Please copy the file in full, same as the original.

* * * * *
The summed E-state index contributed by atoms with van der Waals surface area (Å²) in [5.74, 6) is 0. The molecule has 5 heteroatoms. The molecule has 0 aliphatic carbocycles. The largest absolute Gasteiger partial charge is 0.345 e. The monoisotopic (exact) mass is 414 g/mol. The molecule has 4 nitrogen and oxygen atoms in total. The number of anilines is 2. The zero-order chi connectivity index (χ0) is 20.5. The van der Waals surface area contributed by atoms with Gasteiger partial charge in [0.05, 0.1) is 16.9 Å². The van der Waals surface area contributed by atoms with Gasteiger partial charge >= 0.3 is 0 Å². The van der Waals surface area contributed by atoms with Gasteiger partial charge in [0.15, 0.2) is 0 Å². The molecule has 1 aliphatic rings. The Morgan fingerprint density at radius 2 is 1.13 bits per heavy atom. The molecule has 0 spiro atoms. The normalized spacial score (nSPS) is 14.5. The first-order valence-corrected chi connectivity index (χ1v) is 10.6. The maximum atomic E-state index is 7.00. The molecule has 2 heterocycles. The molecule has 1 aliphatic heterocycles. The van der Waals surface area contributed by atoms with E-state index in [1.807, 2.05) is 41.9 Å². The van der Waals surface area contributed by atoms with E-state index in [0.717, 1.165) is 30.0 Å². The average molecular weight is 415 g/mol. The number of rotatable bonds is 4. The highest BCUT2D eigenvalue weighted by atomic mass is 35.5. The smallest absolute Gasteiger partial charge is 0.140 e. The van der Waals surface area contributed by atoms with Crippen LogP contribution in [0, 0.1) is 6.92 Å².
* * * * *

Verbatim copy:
The summed E-state index contributed by atoms with van der Waals surface area (Å²) in [5.74, 6) is 0. The molecule has 5 heteroatoms. The molecule has 0 aliphatic carbocycles. The largest absolute Gasteiger partial charge is 0.345 e. The monoisotopic (exact) mass is 414 g/mol. The molecule has 4 nitrogen and oxygen atoms in total. The number of anilines is 2. The zero-order chi connectivity index (χ0) is 20.5. The van der Waals surface area contributed by atoms with Gasteiger partial charge in [0.05, 0.1) is 16.9 Å². The van der Waals surface area contributed by atoms with Gasteiger partial charge >= 0.3 is 0 Å². The van der Waals surface area contributed by atoms with Gasteiger partial charge in [0.15, 0.2) is 0 Å². The molecule has 1 aliphatic rings. The Morgan fingerprint density at radius 2 is 1.13 bits per heavy atom. The molecule has 0 spiro atoms. The normalized spacial score (nSPS) is 14.5. The first-order valence-corrected chi connectivity index (χ1v) is 10.6. The maximum atomic E-state index is 7.00. The molecule has 2 heterocycles. The molecule has 1 aliphatic heterocycles. The van der Waals surface area contributed by atoms with E-state index in [1.807, 2.05) is 41.9 Å². The van der Waals surface area contributed by atoms with E-state index in [0.717, 1.165) is 30.0 Å². The average molecular weight is 415 g/mol. The number of rotatable bonds is 4. The highest BCUT2D eigenvalue weighted by atomic mass is 35.5. The smallest absolute Gasteiger partial charge is 0.140 e. The van der Waals surface area contributed by atoms with Crippen LogP contribution in [0, 0.1) is 6.92 Å².